• perranporth golf club,

Cornish 4 finest

All wonderful links courses
North Cornwall coast
Green Keeper

Reviews of the four finest courses in Cornwall:  St Enodoc, Trevose, Perranporth and West Cornwall 

st enodoc, trevose, perranporth golf club, west cornwall golf club,
st enodoc, trevose, perranporth golf club, west cornwall golf club,
st enodoc, trevose, perranporth golf club, west cornwall golf club,
st enodoc, trevose, perranporth golf club, west cornwall golf club,
st enodoc, trevose, perranporth golf club, west cornwall golf club,
Access Policy:
visitors welcome
Dog Policy:
dogs welcomed except WCGC
Open Meetings:
Fees in 1960s
Fees today


I visited recently Cornwall’s four finest golf courses and give below a mini review of each. 

What a feast it was to play; St Enodoc, displaying its usual high quality, quirky self; Trevose golf and country club, one of the few links courses with high class accommodation and wider facilities for the whole family and certainly a good place from which to base your golf trip, as is the Lodge accommodation at Perranporth GC. 

st enodoc, trevose, perranporth golf club, west cornwall golf club,

The tight West Cornwall GC near St Ives is being agronomically turned back to the running game by its enthusiastic course manager Keith Kemp, his hero being Billy Mitchell who continues to give his life’s work to Perranporth, where the greens are a 90% composition of wiry fescue/bent grasses that provide through the year the most wonderfully fast, true, firm surfaces and are cut at over 5 mm. 

All four courses have glorious sea views and the classic linksland of Trevose, skilfully used by Harry Colt in the 1920s to design the course here, has been owned by the Gammon family since the 1930s. I congratulated Nick Gammon, the GM and his father Peter for attracting Jon Wood (a man with previous experience gained from Finton Brennan’s glorious fescue greens at Portmarnock Hotel & Links and the more mixed grasses at St Andrews, Old Course) who in the last two years has reduced fertiliser, water and fungicide inputs, ‘Rescued’ out the ryegrass and made some interesting design changes.

These excellent developments are part of a long-term modern retro-trend programme to enhance the running linksy conditions and put behind them a previous mistake.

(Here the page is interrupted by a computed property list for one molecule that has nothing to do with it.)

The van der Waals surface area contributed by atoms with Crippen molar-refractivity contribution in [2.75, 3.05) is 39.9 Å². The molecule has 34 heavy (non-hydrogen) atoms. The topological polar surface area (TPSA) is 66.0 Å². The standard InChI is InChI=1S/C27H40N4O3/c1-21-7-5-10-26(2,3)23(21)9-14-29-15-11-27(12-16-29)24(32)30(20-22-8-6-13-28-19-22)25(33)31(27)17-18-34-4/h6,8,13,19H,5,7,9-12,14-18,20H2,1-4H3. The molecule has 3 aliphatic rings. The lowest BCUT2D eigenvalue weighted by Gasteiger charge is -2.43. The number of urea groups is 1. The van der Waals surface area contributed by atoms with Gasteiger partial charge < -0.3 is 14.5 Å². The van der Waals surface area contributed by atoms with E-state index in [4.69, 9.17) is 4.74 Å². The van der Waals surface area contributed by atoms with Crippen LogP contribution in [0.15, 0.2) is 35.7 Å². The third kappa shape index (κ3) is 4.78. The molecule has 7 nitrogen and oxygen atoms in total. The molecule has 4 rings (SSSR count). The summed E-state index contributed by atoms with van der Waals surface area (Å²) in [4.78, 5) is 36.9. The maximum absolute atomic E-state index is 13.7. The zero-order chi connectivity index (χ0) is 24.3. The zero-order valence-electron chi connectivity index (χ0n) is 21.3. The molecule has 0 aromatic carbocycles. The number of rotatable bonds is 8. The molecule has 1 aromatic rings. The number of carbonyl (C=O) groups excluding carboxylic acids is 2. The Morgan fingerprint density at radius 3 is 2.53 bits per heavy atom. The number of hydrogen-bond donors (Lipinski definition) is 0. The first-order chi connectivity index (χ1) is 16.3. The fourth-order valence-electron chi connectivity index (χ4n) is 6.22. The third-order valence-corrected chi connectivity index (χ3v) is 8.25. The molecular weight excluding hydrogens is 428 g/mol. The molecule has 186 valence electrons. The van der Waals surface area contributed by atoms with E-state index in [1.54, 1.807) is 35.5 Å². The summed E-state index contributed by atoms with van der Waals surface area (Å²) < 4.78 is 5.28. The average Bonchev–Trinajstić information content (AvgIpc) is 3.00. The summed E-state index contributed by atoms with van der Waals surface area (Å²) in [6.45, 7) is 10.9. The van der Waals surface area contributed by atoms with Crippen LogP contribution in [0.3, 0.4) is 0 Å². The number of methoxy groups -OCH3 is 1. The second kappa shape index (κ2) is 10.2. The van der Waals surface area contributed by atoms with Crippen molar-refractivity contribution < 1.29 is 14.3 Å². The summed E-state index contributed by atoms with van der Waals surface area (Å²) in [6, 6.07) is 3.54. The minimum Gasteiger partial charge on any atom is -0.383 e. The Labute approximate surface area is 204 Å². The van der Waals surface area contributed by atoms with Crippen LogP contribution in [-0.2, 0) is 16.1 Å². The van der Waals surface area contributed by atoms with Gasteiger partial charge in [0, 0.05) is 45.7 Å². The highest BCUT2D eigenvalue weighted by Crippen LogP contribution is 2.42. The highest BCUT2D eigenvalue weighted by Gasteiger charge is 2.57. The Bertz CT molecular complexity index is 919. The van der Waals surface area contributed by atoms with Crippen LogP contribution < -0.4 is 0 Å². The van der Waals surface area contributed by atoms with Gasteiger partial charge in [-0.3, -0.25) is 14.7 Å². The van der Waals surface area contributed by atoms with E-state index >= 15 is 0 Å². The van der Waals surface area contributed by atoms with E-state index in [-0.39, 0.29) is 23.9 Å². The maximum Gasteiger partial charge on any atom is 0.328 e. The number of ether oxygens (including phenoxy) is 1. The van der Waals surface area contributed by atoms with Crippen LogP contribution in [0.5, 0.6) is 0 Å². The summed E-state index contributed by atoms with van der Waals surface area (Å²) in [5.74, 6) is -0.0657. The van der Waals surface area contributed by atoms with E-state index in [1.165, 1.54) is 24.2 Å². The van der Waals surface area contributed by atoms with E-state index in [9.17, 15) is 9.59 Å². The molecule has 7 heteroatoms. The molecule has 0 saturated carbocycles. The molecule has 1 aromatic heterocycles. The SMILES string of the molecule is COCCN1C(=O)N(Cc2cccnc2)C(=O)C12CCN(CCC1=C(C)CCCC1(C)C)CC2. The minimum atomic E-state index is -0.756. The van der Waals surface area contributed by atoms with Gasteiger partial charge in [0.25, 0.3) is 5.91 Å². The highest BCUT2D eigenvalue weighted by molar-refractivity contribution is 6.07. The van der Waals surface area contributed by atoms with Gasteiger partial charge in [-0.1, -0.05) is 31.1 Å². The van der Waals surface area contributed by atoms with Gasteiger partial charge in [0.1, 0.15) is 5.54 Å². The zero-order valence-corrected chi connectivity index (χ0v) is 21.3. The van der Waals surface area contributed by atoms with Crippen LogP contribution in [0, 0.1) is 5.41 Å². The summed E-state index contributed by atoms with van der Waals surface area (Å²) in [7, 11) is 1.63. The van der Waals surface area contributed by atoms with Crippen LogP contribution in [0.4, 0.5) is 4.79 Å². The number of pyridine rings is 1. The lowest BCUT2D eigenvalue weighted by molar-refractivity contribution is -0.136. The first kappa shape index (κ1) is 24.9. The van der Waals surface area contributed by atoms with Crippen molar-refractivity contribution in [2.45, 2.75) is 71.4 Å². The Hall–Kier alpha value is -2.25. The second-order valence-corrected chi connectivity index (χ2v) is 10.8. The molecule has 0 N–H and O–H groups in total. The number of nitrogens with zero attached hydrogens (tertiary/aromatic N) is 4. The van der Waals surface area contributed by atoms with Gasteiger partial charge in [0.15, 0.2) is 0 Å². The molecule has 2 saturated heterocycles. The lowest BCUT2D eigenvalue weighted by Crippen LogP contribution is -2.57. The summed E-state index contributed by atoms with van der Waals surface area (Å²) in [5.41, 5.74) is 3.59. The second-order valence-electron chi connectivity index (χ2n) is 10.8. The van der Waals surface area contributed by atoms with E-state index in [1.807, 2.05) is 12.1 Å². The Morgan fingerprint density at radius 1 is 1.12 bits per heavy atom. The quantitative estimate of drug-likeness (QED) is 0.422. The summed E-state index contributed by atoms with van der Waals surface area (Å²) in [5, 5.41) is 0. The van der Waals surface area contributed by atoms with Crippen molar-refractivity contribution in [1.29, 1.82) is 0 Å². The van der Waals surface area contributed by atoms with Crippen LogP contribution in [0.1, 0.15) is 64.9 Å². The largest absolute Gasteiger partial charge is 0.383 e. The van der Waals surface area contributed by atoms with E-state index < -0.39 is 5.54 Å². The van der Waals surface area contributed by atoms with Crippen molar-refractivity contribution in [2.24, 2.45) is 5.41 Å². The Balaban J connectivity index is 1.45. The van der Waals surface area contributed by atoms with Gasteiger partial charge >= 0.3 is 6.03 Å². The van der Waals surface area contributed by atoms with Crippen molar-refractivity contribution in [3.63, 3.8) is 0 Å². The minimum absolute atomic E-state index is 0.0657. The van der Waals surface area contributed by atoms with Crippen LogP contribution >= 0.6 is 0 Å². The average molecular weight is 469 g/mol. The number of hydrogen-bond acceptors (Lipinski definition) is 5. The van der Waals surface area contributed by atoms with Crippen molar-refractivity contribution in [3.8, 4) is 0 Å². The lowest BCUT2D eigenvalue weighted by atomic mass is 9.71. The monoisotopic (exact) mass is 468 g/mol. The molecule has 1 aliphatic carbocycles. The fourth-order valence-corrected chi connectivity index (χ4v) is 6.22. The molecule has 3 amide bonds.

st enodoc, trevose, perranporth golf club, west cornwall golf club,The greens being at present 90% annual meadow grass (Poa annua) are of one colour and receptive to the ball but cut at 4 mm will hopefully allow his overseeding with fine fescue grasses to take hold and not be wasted. 

Perranporth and St Enodoc were both designed by the brilliant James Braid who used the mountainous dunescapes to create fascinating green complexes and to offer many blind shots. 

The mainly small St Enodoc greens were a beautiful patchwork of colours derived from the annual meadow grass (Poa annua) and browntop bent grasses and were firmer and truer than when I last played here. However, the lush greenness around some of the greens was emblematic of inland ‘target golf’ tendencies as is their practice of the greens being cut at 2.7 mm. 

It really is a wonderful design with a wide range of hole types and I am especially proud to mention that I parr-ed the iconic Church hole, taking 2 putts. Much investment has gone into the club house and facilities recently. 

st enodoc, trevose, perranporth golf club, west cornwall golf club,


I was put through my paces at West Cornwall by their treasurer and a French ex-professional on a blustery day. It was 43 years since I had last visited and I was enchanted by a course that may be one of the shortest in FineGolf’s finest 200 at just 5850 yards but nevertheless one is challenged continually by the demands of tumbling ground, and the views are perhaps the most interesting of all the four courses. 

One of the things that sets WCGC apart from Trevose and St Enodoc is its recent use of Compost Teas to help develop the necessary soil biology for fine grasses, inspired by the success of Perranporth who have been using Compost Teas for twenty years. 

This practice marks Perranporth out as an outstanding example of proof that this method will work in combination with natural, austere greenkeeping in providing low cost, non-chemical, true, firm and fast greens.